However, the impressive depth of the Packers 2011 roster could mean that Thompson has to back off a strategy he’s used so well in recent years: keeping an undrafted free agent or two on the 53-man roster.

The lockout robbed many of them of valuable time during summer practices, but it’s also forcing both the UDFA’s and Thompson to make quick evaluations during training camp.

The players have had to learn an entire playbook quickly and still impress coaches with their play on the practice field. As if they were already behind, who do you think lost out the most from Saturday’s rainout at Family Night? These guys. Only the No.1 offense and No. 2 defense got any reps in team action. Typically, the scrimmage is just another critical evaluation period for the bottom of the roster. But that didn’t happen Saturday night, as storms called off the practice just 30 minutes or so in.

12

May

15 Undrafted Free Agents the Packers Could Target

While the NFL draft is certainly where Packers GM Ted Thompson does the majority of his best work, the undrafted free agent market has also been kind to Thompson.

His most notable finds—Tramon Williams, Sam Shields and Frank Zombo—were all important contributors to the Packers Super Bowl season in 2010.

With that in mind and the 2011 draft over, who could be the next undrafted player that Thompson discovers? Here are some interesting prospects who could be brought in by Thompson (whenever teams are allowed to do so).

CB/S Anthony Walters, Delaware

He’s a cornerback/safety hybrid who can play on special teams and add depth to the Packers secondary. Thompson worked out Walters, and despite taking Davon House, Walters has a solid chance at landing in Green Bay.

WR Jarred Fayson, Illinois

Thompson did well on the last highly skilled but under-acheiving speedster he signed after the draft. If the Packers could harness some of the explosiveness Fayson has (he’s a former five-star recruit), maybe he could be a Sam Shields type player early on.

DT/DE Anthony Gray, Southern Miss

Gray has the type of body and playing style that will remind most of Ryan Pickett and Howard Green. At 5-11, 335 pounds, Gray could help bolster a defensive line that is losing Cullen Jenkins.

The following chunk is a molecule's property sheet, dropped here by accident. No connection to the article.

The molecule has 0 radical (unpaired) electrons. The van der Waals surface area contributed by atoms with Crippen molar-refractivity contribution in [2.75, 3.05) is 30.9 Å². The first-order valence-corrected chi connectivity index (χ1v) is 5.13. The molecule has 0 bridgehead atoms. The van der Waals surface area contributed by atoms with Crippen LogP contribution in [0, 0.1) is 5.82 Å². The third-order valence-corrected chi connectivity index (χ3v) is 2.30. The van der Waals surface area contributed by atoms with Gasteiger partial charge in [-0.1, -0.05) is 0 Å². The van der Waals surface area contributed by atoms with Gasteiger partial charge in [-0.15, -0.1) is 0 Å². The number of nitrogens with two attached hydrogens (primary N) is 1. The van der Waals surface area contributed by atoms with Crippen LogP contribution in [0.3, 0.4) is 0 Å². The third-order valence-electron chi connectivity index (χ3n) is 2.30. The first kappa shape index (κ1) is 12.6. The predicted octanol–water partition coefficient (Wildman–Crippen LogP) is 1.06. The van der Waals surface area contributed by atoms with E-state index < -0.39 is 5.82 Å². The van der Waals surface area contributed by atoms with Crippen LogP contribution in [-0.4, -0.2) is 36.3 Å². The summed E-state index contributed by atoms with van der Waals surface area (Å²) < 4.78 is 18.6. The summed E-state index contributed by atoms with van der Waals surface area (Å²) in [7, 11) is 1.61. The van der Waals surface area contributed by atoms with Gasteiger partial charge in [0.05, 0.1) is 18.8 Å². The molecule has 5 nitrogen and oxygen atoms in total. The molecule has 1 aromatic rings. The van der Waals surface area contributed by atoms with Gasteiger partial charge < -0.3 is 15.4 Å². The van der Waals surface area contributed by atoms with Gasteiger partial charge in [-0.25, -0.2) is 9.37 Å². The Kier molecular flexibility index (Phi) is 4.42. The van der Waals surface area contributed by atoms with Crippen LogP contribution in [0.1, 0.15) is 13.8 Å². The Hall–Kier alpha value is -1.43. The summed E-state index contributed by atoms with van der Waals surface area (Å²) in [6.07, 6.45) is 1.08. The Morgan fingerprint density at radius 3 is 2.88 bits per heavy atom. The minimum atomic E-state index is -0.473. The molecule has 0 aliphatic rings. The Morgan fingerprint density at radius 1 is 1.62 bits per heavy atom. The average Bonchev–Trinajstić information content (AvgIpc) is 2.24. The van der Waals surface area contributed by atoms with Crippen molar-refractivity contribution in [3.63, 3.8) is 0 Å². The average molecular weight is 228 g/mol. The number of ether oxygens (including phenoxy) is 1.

OLB Mario Addison, Troy

The Packers added Ricky Elmore in the draft, but there’s nothing wrong with adding competition at rush linebacker. Addison had 10.5 sacks in his final year at Troy, which also happens to be the same school that produced Demarcus Ware.

DE Martin Parker, Richmond

While he impressed at the East-West Shrine Game and looks like a natural fit in the 3-4, Parker went undrafted. The Packers are losing Jenkins, and I’d assume defensive line is a position where Thompson would bring in a few undrafted free agents.

DE Cedric Thornton, Southern Arkansas

Thornton is another guy who looked set to be drafted in the mid-to-late rounds. His size and power make him a candidate to play the five technique for the Packers 3-4 defense.

OT Willie Smith, East Carolina

Smith is only starting to reach his potential at offensive tackle. He’s played the position for just two years, and he could be worth a look as a developmental tackle prospect.

LB Marc Schiechl, Colorado School of Mines

9

August

Green Bay Packers Sam Shields – The Florida Flash

Call him the Florida Flash.  By now, most Packers fans know that Sam Shields can outright fly. Shields himself knows that putting that speed to use on the playing field will be his ticket to outpace other candidates for a spot on the 53-man roster. Let’s just say that after his 98 yard interception at the family night scrimmage, Shields has made a good first impression.

I generally like to do my undrafted free agent evaluations before training camp starts, so I can make more of a “blind”  evaluation uninfluenced by camp performances (I like the challenge). While in the previous weeks I covered the wide receivers, running backs and offensive linemen free agents, there just hasn’t been time to get to the defensive UDFAs.